I've been thinking about verifiable random functions recently due to my interest in sortition (random selection of political officials). I wrote up this little paragraph below, and I'm wondering: Does this paragraph seem accurate? I'm not very confident in my thought process haha as I'm quite a newbie to cryptology and hadn't even heard of a VRF before yesterday.

If you do find problems in what follows, please let me know! I really want to understand at least the very basics of this correctly.

Of course, one time-honored method of random selection is to simply put some names in a big tub and mix them around. However, with recent advances in cryptology more sophisticated mechanisms could be used. In particular, verifiable random functions could be used to choose citizens. In general, the owner of a verifiable random function f employs a secret key and a chosen input x to compute f(x), which is essentially a random value. When x and f(x) are published, the owner also releases a proof that, combined with a previously disseminated public key, allows anyone to confirm that the published value f(x) was indeed correctly computed. However, the public never learns of the secret key and thus cannot evaluate the function for any input other than x. This is in part because verifiable random functions are a kind of “one-way function”: It is easy for the public to check the correctness of an output, but impossible for them to figure out how the function actually operates in general -- thereby preserving the secrecy and integrity of the procedure.


2 Answers 2


Sure VRFs can be used for sortition. One can say that a party is selected if the output of his VRF satisifies some property.

The VRF outputs two things - a random output and a proof that the output is computed correctly. It is not always the case that if the output of a VRF is f(x) the corresponding proof is x. For example, the VRF could simply output a pseudo random function $PRF_{sk}(x)$ along with a zero knowledge proof that the PRF was computed correctly.

"but impossible for them to figure out how the function actually operates in general" : This would not be accurate, everyone knows how the VRF operates, else how would one verify that the output is actually correct. In cryptography the working of a protocol is never hidden (Kerckhoff's principle)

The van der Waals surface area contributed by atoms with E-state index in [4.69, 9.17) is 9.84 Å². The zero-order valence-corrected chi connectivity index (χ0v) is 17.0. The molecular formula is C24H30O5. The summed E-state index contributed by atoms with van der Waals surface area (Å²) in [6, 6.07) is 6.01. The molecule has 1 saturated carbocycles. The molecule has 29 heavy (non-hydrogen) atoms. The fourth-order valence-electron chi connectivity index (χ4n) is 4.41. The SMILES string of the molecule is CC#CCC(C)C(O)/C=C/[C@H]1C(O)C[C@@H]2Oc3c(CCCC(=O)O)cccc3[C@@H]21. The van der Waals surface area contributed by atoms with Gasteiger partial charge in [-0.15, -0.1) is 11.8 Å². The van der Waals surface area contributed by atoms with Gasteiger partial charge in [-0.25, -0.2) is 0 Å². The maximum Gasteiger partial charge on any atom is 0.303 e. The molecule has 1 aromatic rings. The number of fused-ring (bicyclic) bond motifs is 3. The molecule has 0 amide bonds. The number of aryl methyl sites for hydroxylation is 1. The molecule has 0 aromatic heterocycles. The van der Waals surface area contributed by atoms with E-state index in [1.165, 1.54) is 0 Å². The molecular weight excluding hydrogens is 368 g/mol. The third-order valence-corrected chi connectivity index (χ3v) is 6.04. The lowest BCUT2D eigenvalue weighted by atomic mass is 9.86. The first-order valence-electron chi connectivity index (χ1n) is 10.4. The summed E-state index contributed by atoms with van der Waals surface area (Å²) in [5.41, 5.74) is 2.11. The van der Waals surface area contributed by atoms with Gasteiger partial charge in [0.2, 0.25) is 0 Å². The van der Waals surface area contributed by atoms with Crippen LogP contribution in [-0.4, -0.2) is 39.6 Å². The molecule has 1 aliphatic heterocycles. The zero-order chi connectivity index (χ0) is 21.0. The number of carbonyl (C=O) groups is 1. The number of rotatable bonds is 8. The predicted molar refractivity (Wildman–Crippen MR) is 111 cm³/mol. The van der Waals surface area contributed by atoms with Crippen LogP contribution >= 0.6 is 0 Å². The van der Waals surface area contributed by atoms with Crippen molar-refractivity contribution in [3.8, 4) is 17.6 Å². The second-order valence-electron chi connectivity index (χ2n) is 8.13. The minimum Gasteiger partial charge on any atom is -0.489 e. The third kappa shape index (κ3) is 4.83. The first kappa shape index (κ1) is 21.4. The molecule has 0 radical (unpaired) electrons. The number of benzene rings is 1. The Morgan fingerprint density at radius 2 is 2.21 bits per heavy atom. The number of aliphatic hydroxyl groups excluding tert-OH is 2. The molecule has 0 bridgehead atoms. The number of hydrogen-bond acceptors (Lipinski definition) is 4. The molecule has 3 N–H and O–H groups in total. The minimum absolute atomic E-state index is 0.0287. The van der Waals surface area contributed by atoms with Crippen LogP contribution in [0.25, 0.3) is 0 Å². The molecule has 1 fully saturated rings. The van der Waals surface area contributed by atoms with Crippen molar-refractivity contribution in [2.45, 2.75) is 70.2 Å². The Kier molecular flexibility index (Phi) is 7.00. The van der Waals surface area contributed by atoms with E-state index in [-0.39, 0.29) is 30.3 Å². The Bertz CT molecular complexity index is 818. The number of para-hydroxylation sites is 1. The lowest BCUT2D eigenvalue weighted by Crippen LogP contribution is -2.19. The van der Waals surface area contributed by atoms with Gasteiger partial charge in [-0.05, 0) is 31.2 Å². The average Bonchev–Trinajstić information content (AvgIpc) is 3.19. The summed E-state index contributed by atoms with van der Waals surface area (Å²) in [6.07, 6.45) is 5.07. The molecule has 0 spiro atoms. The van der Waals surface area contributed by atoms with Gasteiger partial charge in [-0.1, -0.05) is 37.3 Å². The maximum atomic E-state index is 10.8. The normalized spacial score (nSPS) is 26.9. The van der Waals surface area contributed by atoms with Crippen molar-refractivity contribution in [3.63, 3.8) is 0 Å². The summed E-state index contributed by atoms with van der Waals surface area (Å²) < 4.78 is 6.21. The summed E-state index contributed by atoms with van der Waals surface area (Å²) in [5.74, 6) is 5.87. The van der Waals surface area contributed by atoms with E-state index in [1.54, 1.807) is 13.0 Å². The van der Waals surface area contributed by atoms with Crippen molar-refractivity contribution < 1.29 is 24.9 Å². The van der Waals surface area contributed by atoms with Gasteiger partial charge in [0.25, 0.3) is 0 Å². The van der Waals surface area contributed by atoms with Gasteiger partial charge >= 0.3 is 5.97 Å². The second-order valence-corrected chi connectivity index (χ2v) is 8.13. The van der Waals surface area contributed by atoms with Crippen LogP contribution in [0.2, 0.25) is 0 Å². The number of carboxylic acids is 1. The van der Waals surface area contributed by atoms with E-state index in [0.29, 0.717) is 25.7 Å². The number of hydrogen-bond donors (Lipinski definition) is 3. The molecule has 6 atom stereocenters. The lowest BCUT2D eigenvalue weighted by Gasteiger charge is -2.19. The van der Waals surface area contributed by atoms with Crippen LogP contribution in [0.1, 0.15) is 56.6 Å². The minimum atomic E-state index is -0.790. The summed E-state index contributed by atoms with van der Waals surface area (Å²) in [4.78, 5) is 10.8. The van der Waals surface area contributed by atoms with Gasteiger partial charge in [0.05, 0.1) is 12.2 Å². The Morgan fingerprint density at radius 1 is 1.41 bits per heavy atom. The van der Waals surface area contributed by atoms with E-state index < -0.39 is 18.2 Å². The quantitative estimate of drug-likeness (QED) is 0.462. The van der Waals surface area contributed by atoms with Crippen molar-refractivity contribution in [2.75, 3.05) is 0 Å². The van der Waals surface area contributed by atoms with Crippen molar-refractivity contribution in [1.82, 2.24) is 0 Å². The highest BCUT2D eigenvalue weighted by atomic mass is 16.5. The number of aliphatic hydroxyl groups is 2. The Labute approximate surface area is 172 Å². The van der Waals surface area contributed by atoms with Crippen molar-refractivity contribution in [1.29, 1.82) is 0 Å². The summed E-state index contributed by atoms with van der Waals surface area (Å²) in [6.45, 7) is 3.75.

You can find more information on VRFs here. This is a working IETF draft to standardize the construction of VRFs. They have some interesting constructions there.

Welcome to the community!

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    $\begingroup$ Moreover Algorand (eprint.iacr.org/2017/454) uses sortition to select a committee. This committee achieve consensus over the next block on the block chain. The authors have a nice article on VRFs. You should find that helpful too - medium.com/algorand/… $\endgroup$
    – zkvroon
    Commented Nov 12, 2018 at 15:17

This only works if the person (or coordinating group) selecting the seed for the VRF doesn't have control over the indexing of the candidates or the choice of x.

If the person selecting the seed has control of the candidate indexing and knows x then they can make sure their prefered candidate is indexed at f(x) and is chosen. And if they have control over x and know the candidate indexing then they can choose an x such that f(x) is the index of their prefered candidate.

In the realm of sortition this becomes more of an issue because if you have a trusted coin and trusted flipper you can just have them flip the coin. The only reason you'd need to start using crypto methods is if you don't trust the central RNG. So to use VRF you have to trust that the choice of x and the indexing is out of the hands of whatever conspiracy has sabotaged (or would be able to sabotage) the central RNG.

I've been thinking about this a lot recently and have (mostly) come to the conclusion that it'll need to use more of the tools from multi-party coin flipping if you want to get verifiable RNG in a highly adversarial environment. I don't think VRF will cut it.


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